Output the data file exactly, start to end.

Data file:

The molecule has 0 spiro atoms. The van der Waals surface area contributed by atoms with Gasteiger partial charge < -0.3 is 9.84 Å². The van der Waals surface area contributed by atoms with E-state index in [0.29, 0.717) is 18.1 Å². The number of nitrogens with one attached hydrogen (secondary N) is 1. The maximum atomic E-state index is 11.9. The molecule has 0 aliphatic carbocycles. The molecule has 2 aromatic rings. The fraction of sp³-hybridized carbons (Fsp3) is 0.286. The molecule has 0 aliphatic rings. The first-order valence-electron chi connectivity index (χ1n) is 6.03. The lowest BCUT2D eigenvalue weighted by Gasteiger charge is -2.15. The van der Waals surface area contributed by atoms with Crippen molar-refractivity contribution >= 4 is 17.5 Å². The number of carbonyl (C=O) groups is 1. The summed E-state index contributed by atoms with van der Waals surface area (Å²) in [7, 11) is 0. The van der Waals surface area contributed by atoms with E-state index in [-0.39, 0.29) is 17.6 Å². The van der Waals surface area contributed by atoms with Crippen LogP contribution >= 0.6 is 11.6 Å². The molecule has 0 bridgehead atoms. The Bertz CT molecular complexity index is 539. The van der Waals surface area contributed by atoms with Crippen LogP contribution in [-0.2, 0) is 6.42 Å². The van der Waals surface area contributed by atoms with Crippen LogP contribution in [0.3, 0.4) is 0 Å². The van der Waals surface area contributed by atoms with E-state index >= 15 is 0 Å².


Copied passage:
The molecule has 0 spiro atoms. The van der Waals surface area contributed by atoms with Gasteiger partial charge < -0.3 is 9.84 Å². The van der Waals surface area contributed by atoms with E-state index in [0.29, 0.717) is 18.1 Å². The number of nitrogens with one attached hydrogen (secondary N) is 1. The maximum atomic E-state index is 11.9. The molecule has 0 aliphatic carbocycles. The molecule has 2 aromatic rings. The fraction of sp³-hybridized carbons (Fsp3) is 0.286. The molecule has 0 aliphatic rings. The first-order valence-electron chi connectivity index (χ1n) is 6.03. The lowest BCUT2D eigenvalue weighted by Gasteiger charge is -2.15. The van der Waals surface area contributed by atoms with Crippen molar-refractivity contribution >= 4 is 17.5 Å². The number of carbonyl (C=O) groups is 1. The summed E-state index contributed by atoms with van der Waals surface area (Å²) in [7, 11) is 0. The van der Waals surface area contributed by atoms with E-state index in [-0.39, 0.29) is 17.6 Å². The van der Waals surface area contributed by atoms with Crippen LogP contribution >= 0.6 is 11.6 Å². The molecule has 0 bridgehead atoms. The Bertz CT molecular complexity index is 539. The van der Waals surface area contributed by atoms with Crippen LogP contribution in [-0.2, 0) is 6.42 Å². The van der Waals surface area contributed by atoms with Crippen LogP contribution in [0.3, 0.4) is 0 Å². The van der Waals surface area contributed by atoms with E-state index >= 15 is 0 Å².